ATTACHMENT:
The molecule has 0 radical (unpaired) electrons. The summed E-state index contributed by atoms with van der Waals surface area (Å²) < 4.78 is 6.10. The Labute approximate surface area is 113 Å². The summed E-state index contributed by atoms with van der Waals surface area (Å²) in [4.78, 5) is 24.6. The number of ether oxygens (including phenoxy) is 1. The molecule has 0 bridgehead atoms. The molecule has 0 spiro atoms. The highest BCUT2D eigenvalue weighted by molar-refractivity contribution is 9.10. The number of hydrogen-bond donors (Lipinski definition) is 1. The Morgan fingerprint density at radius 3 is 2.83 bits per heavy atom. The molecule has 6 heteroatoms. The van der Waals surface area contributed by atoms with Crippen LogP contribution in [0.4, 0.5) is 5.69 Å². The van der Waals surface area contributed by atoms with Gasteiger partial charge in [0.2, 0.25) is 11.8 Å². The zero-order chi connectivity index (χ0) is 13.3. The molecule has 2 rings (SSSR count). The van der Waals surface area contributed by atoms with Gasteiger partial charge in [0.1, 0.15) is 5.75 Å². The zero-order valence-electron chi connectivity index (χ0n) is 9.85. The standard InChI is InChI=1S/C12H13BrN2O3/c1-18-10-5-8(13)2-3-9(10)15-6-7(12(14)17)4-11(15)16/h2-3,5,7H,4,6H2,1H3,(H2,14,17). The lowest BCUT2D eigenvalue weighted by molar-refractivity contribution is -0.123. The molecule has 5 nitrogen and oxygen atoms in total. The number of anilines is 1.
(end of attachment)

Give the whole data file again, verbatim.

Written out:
The molecule has 0 radical (unpaired) electrons. The summed E-state index contributed by atoms with van der Waals surface area (Å²) < 4.78 is 6.10. The Labute approximate surface area is 113 Å². The summed E-state index contributed by atoms with van der Waals surface area (Å²) in [4.78, 5) is 24.6. The number of ether oxygens (including phenoxy) is 1. The molecule has 0 bridgehead atoms. The molecule has 0 spiro atoms. The highest BCUT2D eigenvalue weighted by molar-refractivity contribution is 9.10. The number of hydrogen-bond donors (Lipinski definition) is 1. The Morgan fingerprint density at radius 3 is 2.83 bits per heavy atom. The molecule has 6 heteroatoms. The van der Waals surface area contributed by atoms with Crippen LogP contribution in [0.4, 0.5) is 5.69 Å². The van der Waals surface area contributed by atoms with Gasteiger partial charge in [0.2, 0.25) is 11.8 Å². The zero-order chi connectivity index (χ0) is 13.3. The molecule has 2 rings (SSSR count). The van der Waals surface area contributed by atoms with Gasteiger partial charge in [0.1, 0.15) is 5.75 Å². The zero-order valence-electron chi connectivity index (χ0n) is 9.85. The standard InChI is InChI=1S/C12H13BrN2O3/c1-18-10-5-8(13)2-3-9(10)15-6-7(12(14)17)4-11(15)16/h2-3,5,7H,4,6H2,1H3,(H2,14,17). The lowest BCUT2D eigenvalue weighted by molar-refractivity contribution is -0.123. The molecule has 5 nitrogen and oxygen atoms in total. The number of anilines is 1.